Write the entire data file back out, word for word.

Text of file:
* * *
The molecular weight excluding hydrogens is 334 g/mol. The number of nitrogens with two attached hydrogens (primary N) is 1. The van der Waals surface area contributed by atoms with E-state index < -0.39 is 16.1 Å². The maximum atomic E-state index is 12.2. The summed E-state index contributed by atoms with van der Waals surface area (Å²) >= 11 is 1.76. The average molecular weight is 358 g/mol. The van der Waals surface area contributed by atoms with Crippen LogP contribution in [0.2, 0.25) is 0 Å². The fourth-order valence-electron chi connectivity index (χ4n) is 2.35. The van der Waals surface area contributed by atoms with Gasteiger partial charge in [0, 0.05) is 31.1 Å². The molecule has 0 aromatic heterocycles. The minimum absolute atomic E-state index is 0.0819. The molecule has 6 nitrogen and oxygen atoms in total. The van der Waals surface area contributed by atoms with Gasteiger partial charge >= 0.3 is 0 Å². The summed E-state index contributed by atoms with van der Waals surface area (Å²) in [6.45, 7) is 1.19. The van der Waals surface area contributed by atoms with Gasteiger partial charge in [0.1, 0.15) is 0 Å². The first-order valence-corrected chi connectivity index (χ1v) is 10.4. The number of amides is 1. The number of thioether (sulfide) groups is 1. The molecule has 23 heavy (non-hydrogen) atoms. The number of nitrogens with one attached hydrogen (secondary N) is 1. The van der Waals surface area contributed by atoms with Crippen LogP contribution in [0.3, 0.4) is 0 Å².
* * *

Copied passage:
The molecular weight excluding hydrogens is 334 g/mol. The number of nitrogens with two attached hydrogens (primary N) is 1. The van der Waals surface area contributed by atoms with E-state index < -0.39 is 16.1 Å². The maximum atomic E-state index is 12.2. The summed E-state index contributed by atoms with van der Waals surface area (Å²) >= 11 is 1.76. The average molecular weight is 358 g/mol. The van der Waals surface area contributed by atoms with Crippen LogP contribution in [0.2, 0.25) is 0 Å². The fourth-order valence-electron chi connectivity index (χ4n) is 2.35. The van der Waals surface area contributed by atoms with Gasteiger partial charge in [0, 0.05) is 31.1 Å². The molecule has 0 aromatic heterocycles. The minimum absolute atomic E-state index is 0.0819. The molecule has 6 nitrogen and oxygen atoms in total. The van der Waals surface area contributed by atoms with Gasteiger partial charge >= 0.3 is 0 Å². The summed E-state index contributed by atoms with van der Waals surface area (Å²) in [6.45, 7) is 1.19. The van der Waals surface area contributed by atoms with Gasteiger partial charge in [0.1, 0.15) is 0 Å². The first-order valence-corrected chi connectivity index (χ1v) is 10.4. The number of amides is 1. The number of thioether (sulfide) groups is 1. The molecule has 23 heavy (non-hydrogen) atoms. The number of nitrogens with one attached hydrogen (secondary N) is 1. The van der Waals surface area contributed by atoms with Crippen LogP contribution in [0.3, 0.4) is 0 Å².